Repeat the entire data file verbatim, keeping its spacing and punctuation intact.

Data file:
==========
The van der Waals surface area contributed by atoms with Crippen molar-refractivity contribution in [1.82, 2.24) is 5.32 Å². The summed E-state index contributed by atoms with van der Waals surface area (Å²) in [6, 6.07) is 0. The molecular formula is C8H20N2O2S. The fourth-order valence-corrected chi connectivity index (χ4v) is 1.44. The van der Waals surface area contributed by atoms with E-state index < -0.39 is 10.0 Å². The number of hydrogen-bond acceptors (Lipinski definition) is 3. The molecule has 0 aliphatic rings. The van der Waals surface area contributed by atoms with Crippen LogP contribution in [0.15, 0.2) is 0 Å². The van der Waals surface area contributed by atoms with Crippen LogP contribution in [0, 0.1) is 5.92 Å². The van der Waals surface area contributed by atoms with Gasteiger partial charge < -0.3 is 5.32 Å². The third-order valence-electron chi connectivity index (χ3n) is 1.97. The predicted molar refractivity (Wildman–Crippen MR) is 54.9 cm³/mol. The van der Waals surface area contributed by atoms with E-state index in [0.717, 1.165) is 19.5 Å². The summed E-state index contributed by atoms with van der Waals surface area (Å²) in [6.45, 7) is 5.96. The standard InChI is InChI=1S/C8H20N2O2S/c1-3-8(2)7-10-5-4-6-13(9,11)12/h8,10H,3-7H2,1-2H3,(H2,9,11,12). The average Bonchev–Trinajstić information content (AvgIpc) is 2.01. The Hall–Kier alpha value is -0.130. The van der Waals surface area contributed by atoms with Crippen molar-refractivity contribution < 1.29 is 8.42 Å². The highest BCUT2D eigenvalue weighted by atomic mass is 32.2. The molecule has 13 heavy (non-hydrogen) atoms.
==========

The van der Waals surface area contributed by atoms with Crippen molar-refractivity contribution in [1.82, 2.24) is 5.32 Å². The summed E-state index contributed by atoms with van der Waals surface area (Å²) in [6, 6.07) is 0. The molecular formula is C8H20N2O2S. The fourth-order valence-corrected chi connectivity index (χ4v) is 1.44. The van der Waals surface area contributed by atoms with E-state index < -0.39 is 10.0 Å². The number of hydrogen-bond acceptors (Lipinski definition) is 3. The molecule has 0 aliphatic rings. The van der Waals surface area contributed by atoms with Crippen LogP contribution in [0.15, 0.2) is 0 Å². The van der Waals surface area contributed by atoms with Crippen LogP contribution in [0, 0.1) is 5.92 Å². The van der Waals surface area contributed by atoms with Gasteiger partial charge < -0.3 is 5.32 Å². The third-order valence-electron chi connectivity index (χ3n) is 1.97. The predicted molar refractivity (Wildman–Crippen MR) is 54.9 cm³/mol. The van der Waals surface area contributed by atoms with E-state index in [0.717, 1.165) is 19.5 Å². The summed E-state index contributed by atoms with van der Waals surface area (Å²) in [6.45, 7) is 5.96. The standard InChI is InChI=1S/C8H20N2O2S/c1-3-8(2)7-10-5-4-6-13(9,11)12/h8,10H,3-7H2,1-2H3,(H2,9,11,12). The average Bonchev–Trinajstić information content (AvgIpc) is 2.01. The Hall–Kier alpha value is -0.130. The van der Waals surface area contributed by atoms with Crippen molar-refractivity contribution < 1.29 is 8.42 Å². The highest BCUT2D eigenvalue weighted by atomic mass is 32.2. The molecule has 13 heavy (non-hydrogen) atoms.